Category Archives: Uncategorized

Good Beer, Bad Names

I had a discussion with my brother-in-law today about bad beer names.  While I certainly understand the merits of a good product name and its effect on sales, I do not think that craft beer follows the same pattern as most other consumer goods.  Call it hipster if you want, but the craft beer movement’s exponential growth has been particularly counter-cultural.  I’ve certainly seen my share of delicious beers with ironic or silly names.  I am of the belief that, while name is important, its ultimately secondary to the quality of the beer.  Obviously, I don’t want an offensive or unappetizing name, but if I can be convinced to try a beer, then the name doesn’t change the experience.

My brother-in-law, for the most part does not agree.  For example, while we both believe that Clown Shoes is the worst name we’ve ever heard for a brewery, I am not opposed to trying their beer, while he is vocally against it.  In fact, I tried their Vampire Slayer Imperial Stout (which is a ridiculous, but somewhat clever name for a smoked stout) and absolutely loved it.  However, unless I buy him a bottle, he’ll never know whether it truly is enjoyable or not.

Because I am stubborn and love to stir the pot, I took this as a sign that I need to start using some bad names for some of my better beer.  Call it a social experiment.  I also have decided to start building a list of the world’s worst beer names.  Pretty much any beer Clown Shoes makes deserves a spot on this list.  Leave a comment if you’ve seen a beer name worthy of the list, or have an original idea for a bad beer name!  Also, let me know if you’ve come across any good beer with a bad name.

Advertisements

Feeling Blessed

As I have recently expanded my brewing capabilities to a 2-keg system (see photo below), it seemed logical to expand the way in which I chronicle all my experiences.  I am currently brewing faster than I can drink and share, so my stores have been increasing.  I find this to be a great blessing.

Beer is not just a drink to me, or even just a hobby.  It is a passion.  I have always loved the feeling of creating something unique from raw ingredients.  The capability to do this on a regular basis and share it with people in such a delicious format is part of what drove me to homebrewing.  My dream is to open a brewery someday and serve my beer to even more people.

As I mentioned, my stores have been increasing.  Not only do I brew more, but I find my collection of commercial beers steadily increasing.  I hope to use this blog to post many of my reviews and hone some skills.  As an added bonus, maybe I’ll get some people to try something they hadn’t thought to try before!  Check out the list of things I have waiting to be enjoyed and reviewed:

Commercial
Chimay White
Chimay Red
Chimay Blue
Hinano Tahiti
Lucky Buddha
Schneider Aventinus
Alesmith Old Numbskull
Old Crafty Hen (currently one of my top 3 favorite beers)
Class of ’88 Barleywine
Clown Shoes Vampire Slayer
Firestone Double DBA
Firestone Sucaba
Firestone Anniversary XVII

Homebrew On Tap:
Hammer ‘N’ Ale Irish Red
In Bottle:
English Porter
ESB
Whiney Dancer English Barleywine

February 2014 Homebrew Project
February 2014 Homebrew Project

Old Stock Cellar Reserve (Aged In Bourbon Barrels)

Name: Old Stock Cellar Reserve (Aged In Bourbon Barrels)
Style: Old Ale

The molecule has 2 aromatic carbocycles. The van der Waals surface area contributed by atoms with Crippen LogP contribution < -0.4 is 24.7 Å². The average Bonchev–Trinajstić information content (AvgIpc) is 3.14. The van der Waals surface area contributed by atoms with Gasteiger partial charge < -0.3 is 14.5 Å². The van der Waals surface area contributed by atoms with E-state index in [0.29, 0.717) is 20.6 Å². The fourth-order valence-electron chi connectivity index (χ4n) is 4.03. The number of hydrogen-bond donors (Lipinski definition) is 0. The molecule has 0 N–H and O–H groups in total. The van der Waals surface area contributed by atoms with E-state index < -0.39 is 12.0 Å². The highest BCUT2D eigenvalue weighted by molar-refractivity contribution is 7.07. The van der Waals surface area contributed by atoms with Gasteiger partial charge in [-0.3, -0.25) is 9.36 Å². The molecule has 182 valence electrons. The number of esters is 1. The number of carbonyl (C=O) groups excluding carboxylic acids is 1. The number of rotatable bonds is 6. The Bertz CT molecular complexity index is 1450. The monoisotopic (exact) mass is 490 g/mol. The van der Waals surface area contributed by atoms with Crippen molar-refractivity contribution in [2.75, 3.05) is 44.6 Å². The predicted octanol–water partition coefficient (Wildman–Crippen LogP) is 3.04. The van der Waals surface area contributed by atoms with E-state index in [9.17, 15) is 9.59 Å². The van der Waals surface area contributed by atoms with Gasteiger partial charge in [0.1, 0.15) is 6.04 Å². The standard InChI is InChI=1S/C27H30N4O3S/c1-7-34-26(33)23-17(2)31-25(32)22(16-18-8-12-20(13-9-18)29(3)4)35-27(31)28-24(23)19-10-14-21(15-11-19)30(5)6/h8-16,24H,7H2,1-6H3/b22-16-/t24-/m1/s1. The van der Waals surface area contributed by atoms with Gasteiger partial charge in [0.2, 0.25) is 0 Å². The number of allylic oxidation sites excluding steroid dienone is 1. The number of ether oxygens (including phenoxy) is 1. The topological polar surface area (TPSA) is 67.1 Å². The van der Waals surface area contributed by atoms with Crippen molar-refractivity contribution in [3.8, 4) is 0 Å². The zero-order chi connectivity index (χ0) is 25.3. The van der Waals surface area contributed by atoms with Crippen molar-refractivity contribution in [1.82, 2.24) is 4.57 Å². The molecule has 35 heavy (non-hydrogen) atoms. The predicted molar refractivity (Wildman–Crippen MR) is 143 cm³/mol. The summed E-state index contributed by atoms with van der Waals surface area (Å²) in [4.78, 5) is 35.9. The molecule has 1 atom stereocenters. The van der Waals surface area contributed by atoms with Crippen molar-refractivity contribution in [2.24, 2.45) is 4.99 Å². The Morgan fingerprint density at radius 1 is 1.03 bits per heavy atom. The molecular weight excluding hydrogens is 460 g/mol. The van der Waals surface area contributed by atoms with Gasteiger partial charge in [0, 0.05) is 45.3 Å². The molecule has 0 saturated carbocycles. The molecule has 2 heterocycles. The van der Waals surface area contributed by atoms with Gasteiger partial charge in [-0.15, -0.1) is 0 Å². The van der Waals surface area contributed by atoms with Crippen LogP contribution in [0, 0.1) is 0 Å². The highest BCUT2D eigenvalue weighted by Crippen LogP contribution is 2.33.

ABV (%): 13.16
Brewery: North Coast Brewing Co.

I’ve had this beer shelved for about a year.  I’ve been told a lot about it, and it is the most expensive beer I’ve ever had ($25/bottle).  The most important thing I’ve been told is that once I’ve had it, no beer will ever taste the same.  That’s a lot to live up to, but at $25/bottle, I don’t think it’s too much to ask!

Right out of the bottle, I could tell this was an epic beer.  It pours a super light head, chocolate in color and lace in consistency.  Brown and red in the glass, and a tiny bit dirty.  The head retention on this beer is just so-so.

It smells of malt, dark fruit, sugar and most of all, bourbon.  Rich and fruity.  It reminds me some Avery ales I’ve had in the past, but not as thick or chewy.

This beer is absolutely delicious.  Rich and complex at the same time, which is so rare in beer.  Bourbon flavors throughout, lots of toffee, brown sugar, dates or figs (can’t quite tell), some light vanilla and nut on the back end.

There really is no way to describe how fantastic this beer is.  The strong aroma fills my head while I sip, and it just improves the experience.  The best way I can sum this up is to say that $25 is not overpriced, and I will absolutely without a doubt have this beer again.

Look: 9
Smell: 10
Taste: 10
Feel: 9
Overall: 10

Grade: A+

Beer Geek Breakfast

Name: Beer Geek Breakfast
Style: American Double / Imperial Stout
ABV (%): 7.50
Brewery: Mikkeller

I’ve been dying to try this beer for awhile now, and for several reasons.  First, the flavor profile advertised just sounds fantastic.  Second, I’ve never had a beer from Denmark.  And third, this is one of the coolest beer names I’ve ever seen.  All of the aforementioned reasons have made me curious to the point of obsession.

Poured from a 1 pt. 9 oz. bottle into a freezer chilled pint glass.  I probably poured this a little too cold.  I just took it out of the fridge and it went right into the glass, but it will warm as I sip.  It pours super super dark.  No sunlight can escape this beer.  Dark enough to swallow anything up.  It is where bad beer goes to die.  I haven’t had Deschutes Abyss in quite some time, but I find it hard to imagine that any beer can earn the name Abyss above this one; not by appearance alone anyway.  There is a 1/2″ frothy coffee head that just won’t dissipate, no matter how many times I throw glances at it as I ramble about the darky darkness.